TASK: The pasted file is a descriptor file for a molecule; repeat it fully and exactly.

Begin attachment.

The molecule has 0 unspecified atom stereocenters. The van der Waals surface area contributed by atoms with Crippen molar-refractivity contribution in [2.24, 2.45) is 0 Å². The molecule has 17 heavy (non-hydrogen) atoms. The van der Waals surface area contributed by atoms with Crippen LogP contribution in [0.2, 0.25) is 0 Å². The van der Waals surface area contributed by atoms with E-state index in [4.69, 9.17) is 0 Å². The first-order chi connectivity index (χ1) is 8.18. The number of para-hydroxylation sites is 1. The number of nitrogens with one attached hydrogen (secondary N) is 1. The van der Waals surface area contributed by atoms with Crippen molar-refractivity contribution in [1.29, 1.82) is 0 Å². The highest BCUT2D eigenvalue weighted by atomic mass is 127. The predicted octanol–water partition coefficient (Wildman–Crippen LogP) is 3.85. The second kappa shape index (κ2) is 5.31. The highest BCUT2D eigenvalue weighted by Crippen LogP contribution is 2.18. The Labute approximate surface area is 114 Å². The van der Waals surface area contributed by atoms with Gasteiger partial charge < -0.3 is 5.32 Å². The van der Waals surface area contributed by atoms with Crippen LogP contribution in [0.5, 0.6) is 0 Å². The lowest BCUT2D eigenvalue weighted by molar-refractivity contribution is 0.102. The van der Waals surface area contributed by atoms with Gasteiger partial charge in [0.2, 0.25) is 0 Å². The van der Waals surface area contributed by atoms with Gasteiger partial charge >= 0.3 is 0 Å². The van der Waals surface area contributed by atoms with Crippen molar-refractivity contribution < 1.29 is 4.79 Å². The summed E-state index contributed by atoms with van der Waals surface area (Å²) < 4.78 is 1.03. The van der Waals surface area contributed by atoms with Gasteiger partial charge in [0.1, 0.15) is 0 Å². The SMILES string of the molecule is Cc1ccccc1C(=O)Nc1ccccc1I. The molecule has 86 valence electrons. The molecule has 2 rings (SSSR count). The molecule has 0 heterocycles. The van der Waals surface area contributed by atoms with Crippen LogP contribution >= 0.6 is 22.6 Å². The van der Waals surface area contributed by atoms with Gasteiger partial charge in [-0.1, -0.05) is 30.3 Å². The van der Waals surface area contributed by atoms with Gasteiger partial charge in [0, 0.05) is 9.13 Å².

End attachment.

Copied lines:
The molecule has 0 unspecified atom stereocenters. The van der Waals surface area contributed by atoms with Crippen molar-refractivity contribution in [2.24, 2.45) is 0 Å². The molecule has 17 heavy (non-hydrogen) atoms. The van der Waals surface area contributed by atoms with Crippen LogP contribution in [0.2, 0.25) is 0 Å². The van der Waals surface area contributed by atoms with E-state index in [4.69, 9.17) is 0 Å². The first-order chi connectivity index (χ1) is 8.18. The number of para-hydroxylation sites is 1. The number of nitrogens with one attached hydrogen (secondary N) is 1. The van der Waals surface area contributed by atoms with Crippen molar-refractivity contribution in [1.29, 1.82) is 0 Å². The highest BCUT2D eigenvalue weighted by atomic mass is 127. The predicted octanol–water partition coefficient (Wildman–Crippen LogP) is 3.85. The second kappa shape index (κ2) is 5.31. The highest BCUT2D eigenvalue weighted by Crippen LogP contribution is 2.18. The Labute approximate surface area is 114 Å². The van der Waals surface area contributed by atoms with Gasteiger partial charge < -0.3 is 5.32 Å². The van der Waals surface area contributed by atoms with Crippen LogP contribution in [0.5, 0.6) is 0 Å². The lowest BCUT2D eigenvalue weighted by molar-refractivity contribution is 0.102. The van der Waals surface area contributed by atoms with Gasteiger partial charge in [0.2, 0.25) is 0 Å². The van der Waals surface area contributed by atoms with Gasteiger partial charge >= 0.3 is 0 Å². The van der Waals surface area contributed by atoms with Crippen molar-refractivity contribution < 1.29 is 4.79 Å². The summed E-state index contributed by atoms with van der Waals surface area (Å²) < 4.78 is 1.03. The van der Waals surface area contributed by atoms with Gasteiger partial charge in [0.1, 0.15) is 0 Å². The SMILES string of the molecule is Cc1ccccc1C(=O)Nc1ccccc1I. The molecule has 86 valence electrons. The molecule has 2 rings (SSSR count). The molecule has 0 heterocycles. The van der Waals surface area contributed by atoms with Crippen LogP contribution >= 0.6 is 22.6 Å². The van der Waals surface area contributed by atoms with Gasteiger partial charge in [-0.1, -0.05) is 30.3 Å². The van der Waals surface area contributed by atoms with Gasteiger partial charge in [0, 0.05) is 9.13 Å².